Monday, March 31, 2003

Moynihan and statistics 

Mitch Pearlstein from the Center of the American Experiment sent me a copy of his retrospective on the life of Daniel Patrick Moynihan, who died last week.
It goes without saying that Moynihan himself deserved far better, as the report that quickly came to bear his name didn't contain a racially suspect punctuation mark, much less a single sentence lacking in goodwill.

He was prescient, but he was pilloried. Or, more accurately, in order to forewarn what was sadly in store for our country, he did what good scholars and public servants are supposed to do: He bravely faced hard facts.

(Just two numbers: About two-thirds of all African-American boys and girls are now born out of wedlock. About one-third of all American children now come into this life out of marriage.)

But it was also our nation that deserved far better than the politically correct ambush, followed by the timorous silence, which succeeded the report.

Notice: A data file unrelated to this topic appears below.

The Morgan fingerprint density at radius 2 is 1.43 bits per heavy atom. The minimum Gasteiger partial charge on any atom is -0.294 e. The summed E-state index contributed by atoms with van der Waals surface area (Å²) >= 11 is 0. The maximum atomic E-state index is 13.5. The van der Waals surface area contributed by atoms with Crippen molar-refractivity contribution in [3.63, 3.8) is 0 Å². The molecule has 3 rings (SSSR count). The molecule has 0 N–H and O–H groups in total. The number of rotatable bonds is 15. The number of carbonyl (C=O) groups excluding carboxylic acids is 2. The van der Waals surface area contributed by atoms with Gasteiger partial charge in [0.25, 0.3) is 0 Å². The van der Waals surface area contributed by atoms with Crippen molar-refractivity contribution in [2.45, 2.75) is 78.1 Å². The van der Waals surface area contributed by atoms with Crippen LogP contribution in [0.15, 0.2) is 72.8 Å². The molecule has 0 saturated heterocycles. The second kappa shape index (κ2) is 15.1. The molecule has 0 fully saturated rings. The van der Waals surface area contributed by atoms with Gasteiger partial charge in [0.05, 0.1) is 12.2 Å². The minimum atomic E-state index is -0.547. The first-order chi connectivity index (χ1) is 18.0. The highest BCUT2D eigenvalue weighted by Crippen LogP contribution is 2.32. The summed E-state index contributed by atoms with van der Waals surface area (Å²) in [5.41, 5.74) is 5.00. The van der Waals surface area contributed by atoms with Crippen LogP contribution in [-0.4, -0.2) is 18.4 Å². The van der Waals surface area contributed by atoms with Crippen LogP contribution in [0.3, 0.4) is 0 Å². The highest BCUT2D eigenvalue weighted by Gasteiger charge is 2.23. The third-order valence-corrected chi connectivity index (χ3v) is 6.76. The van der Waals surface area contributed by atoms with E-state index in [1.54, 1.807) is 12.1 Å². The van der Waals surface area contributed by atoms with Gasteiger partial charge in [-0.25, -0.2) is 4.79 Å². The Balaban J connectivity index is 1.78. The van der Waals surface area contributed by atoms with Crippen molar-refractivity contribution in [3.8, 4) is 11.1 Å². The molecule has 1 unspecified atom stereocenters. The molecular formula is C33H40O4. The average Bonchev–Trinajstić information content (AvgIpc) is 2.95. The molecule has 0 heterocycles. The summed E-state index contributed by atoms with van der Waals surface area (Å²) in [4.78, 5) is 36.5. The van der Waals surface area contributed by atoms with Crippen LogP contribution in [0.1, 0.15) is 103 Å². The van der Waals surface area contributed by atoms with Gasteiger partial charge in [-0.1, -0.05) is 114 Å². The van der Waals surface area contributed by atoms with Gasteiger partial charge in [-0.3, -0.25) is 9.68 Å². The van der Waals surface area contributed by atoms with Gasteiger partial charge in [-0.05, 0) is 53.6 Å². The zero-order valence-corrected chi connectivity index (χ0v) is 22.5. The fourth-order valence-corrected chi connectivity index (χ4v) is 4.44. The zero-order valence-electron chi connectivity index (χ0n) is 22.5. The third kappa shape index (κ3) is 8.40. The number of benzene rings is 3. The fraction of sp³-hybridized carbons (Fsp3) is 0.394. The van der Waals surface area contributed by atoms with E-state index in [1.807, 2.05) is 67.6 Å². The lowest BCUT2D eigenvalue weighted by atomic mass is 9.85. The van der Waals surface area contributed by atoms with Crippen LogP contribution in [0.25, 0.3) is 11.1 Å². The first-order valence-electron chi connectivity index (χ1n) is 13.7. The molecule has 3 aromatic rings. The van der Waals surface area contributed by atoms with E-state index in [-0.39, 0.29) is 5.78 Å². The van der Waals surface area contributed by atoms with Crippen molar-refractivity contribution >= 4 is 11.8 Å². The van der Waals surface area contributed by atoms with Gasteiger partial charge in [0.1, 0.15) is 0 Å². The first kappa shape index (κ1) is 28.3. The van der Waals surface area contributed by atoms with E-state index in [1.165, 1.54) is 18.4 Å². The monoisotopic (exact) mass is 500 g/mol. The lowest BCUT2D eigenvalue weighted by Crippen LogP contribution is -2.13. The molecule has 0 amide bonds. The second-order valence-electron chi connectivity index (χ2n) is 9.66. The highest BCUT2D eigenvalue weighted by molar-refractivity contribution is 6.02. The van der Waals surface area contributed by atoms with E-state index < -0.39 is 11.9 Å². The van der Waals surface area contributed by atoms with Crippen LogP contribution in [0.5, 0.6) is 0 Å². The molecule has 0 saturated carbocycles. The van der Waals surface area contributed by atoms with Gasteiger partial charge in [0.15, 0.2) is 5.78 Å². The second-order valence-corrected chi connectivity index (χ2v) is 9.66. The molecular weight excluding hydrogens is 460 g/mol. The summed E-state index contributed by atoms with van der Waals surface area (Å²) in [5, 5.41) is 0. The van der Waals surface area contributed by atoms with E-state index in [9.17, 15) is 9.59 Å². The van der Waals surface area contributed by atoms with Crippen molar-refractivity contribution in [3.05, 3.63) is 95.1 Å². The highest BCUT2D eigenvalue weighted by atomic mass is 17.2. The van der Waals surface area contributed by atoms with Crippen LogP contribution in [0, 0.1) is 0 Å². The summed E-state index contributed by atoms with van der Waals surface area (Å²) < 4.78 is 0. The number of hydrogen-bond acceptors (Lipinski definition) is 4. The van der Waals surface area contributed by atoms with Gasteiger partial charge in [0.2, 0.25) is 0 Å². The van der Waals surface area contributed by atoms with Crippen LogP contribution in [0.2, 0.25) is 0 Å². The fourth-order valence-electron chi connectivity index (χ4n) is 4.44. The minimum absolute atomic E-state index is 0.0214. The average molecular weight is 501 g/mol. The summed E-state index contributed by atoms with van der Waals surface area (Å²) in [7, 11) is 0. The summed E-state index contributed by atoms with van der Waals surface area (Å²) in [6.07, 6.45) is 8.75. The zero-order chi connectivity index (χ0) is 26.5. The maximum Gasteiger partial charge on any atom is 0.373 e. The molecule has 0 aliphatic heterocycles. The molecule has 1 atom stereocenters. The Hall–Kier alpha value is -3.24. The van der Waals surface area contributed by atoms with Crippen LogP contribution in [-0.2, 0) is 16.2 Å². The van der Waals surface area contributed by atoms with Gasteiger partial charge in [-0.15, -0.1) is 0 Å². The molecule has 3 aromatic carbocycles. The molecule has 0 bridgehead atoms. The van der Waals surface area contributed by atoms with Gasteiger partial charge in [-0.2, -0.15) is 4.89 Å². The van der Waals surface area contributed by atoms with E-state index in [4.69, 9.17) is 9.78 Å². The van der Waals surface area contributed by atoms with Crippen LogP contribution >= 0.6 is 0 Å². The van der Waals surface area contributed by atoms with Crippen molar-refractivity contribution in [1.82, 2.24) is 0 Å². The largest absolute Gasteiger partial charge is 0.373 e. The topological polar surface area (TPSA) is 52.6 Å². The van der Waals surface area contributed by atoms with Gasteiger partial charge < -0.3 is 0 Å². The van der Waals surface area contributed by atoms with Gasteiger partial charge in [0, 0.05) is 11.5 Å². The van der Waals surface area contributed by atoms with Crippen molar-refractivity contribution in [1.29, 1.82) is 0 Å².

In contrast, back here on the home front Miss Median struck again, this time with a reference to "overrepresentation" and "underrepresentation" in the military, citing this article. As any labor economist worth her salt will tell you, aggregate statistics will not tell you a damned thing about discrimination. And it absolutely ignores the simple fact that we have a volunteer military, so that what MM is criticizing is really the career choices that Latinos and blacks make. But citing aggregate numbers is all the diversity pushers have to offer, and when the numbers go against the story, as they did in Moynihan's work, they prefer to villify the researcher than confront the data.